(73) Rand, "Gollivud" 15.
(74) Rand, "Ideal" 265, 245.
(75) Rand, "Ideal" 280.
(76) Rand, "Ideal" 282, 290.
(77) Rand, "Ideal" 219, 289-90.
(78) Rand, "Pola Negri" 20.
(79) Ayn Rand, "'The Fountainhead (unpublished excepts) 1938," The Early Ayn Rand, ed. Leonard Peikoff (New York: Signet, 1984), 417.
(80) Ayn Rand, The Fountainhead (New York: Signet, 1971), 607.
(81) Rand, Fountainhead 172.
(82) Rand, Fountainhead 233.
(83) Rand, Fountainhead 662, 661.
(84) Rand, Atlas Shrugged 667.
(85) Rand, "Pola Negri" 22.
(86) Rand, Atlas Shrugged 719.
(87) Rand, Letters 430.
(88) Rand, Letters 316.
(89) Rand, Letters 316.
(90) Ayn Rand, Screen Guide for Americans, Journals of Ayn Rand, ed. David Harriman (New York: Plume, 1997), 360, 361.
(91) Rand, Manifesto 72.
(92) Rand, Guide 356.
(93) Rand, Letters 316.
(94) Rand, Guide 359, 362-63,364.
(95) Mayhew 97.
(96) Rand, Journals 372.
(97) Rand, Journals 373-76.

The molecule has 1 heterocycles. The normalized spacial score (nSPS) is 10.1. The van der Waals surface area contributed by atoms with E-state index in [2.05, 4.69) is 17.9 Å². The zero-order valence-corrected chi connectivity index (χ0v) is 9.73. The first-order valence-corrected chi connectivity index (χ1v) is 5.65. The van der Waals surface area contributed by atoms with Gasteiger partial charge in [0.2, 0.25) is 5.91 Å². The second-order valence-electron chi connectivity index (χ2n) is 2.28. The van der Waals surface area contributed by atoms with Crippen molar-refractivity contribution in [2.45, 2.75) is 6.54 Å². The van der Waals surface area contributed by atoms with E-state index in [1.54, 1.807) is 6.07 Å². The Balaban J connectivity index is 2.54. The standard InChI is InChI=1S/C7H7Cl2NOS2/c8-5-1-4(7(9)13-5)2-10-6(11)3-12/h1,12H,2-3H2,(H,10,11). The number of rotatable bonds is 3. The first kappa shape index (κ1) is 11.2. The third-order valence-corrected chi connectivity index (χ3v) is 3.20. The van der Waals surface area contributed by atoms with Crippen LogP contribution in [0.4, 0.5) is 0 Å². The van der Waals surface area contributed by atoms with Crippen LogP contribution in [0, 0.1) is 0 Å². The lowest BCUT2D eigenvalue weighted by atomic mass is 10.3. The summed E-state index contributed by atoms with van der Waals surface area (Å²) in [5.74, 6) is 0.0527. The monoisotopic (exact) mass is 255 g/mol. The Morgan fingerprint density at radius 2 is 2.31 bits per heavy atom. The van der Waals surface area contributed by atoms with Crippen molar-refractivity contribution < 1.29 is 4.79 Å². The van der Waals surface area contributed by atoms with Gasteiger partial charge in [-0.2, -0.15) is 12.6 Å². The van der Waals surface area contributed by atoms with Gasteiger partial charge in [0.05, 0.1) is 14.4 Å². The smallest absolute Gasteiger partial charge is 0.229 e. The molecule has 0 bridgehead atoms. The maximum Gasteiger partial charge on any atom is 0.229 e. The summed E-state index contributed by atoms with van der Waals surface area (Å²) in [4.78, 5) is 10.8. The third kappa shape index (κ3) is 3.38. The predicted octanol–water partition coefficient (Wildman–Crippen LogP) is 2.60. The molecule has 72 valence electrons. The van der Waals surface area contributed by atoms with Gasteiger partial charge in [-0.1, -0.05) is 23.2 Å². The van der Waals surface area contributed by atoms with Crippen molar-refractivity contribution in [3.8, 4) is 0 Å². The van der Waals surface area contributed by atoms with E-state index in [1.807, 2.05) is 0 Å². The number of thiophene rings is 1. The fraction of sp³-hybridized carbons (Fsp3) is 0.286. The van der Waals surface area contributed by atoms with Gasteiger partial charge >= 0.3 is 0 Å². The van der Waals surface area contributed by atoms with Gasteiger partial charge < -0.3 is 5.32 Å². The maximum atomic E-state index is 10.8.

(98) Rand, Journals 380.
(99) Rand, Manifesto 72.
(100) Rand, Letters 402-3.
(101) Jeff Britting, "Adapting The Fountainhead to Film," Essays on Ayn Rand's The Fountainhead, ed. Robert Mayhew (Lanham, MD: Lexington Books, 2007), 104.
(102) In The Fountainheads: Wright, Rand, the FBI and Hollywood (Jefferson, NC: McFarland, 2005), Donald Leslie Johnson includes an interesting discussion of how films that Rand viewed in her youth, such as Iakov Protozanov's Aelita (1924) and Fritz Lang's Metropolis" (1927), had an influence on the film's set design (134-36).
(103) Rand, Letters 429.
(104) Rand, Letters 378.
(105) Branden 213.
(106) Branden 213.
(107) Rand, Atlas 1030.
(108) See Britting's Ayn Rand for a fuller account of the history of the teleplay (114-18).
(109) Rand, "Gollivud" 66.
(110) Rand, Manifesto 72.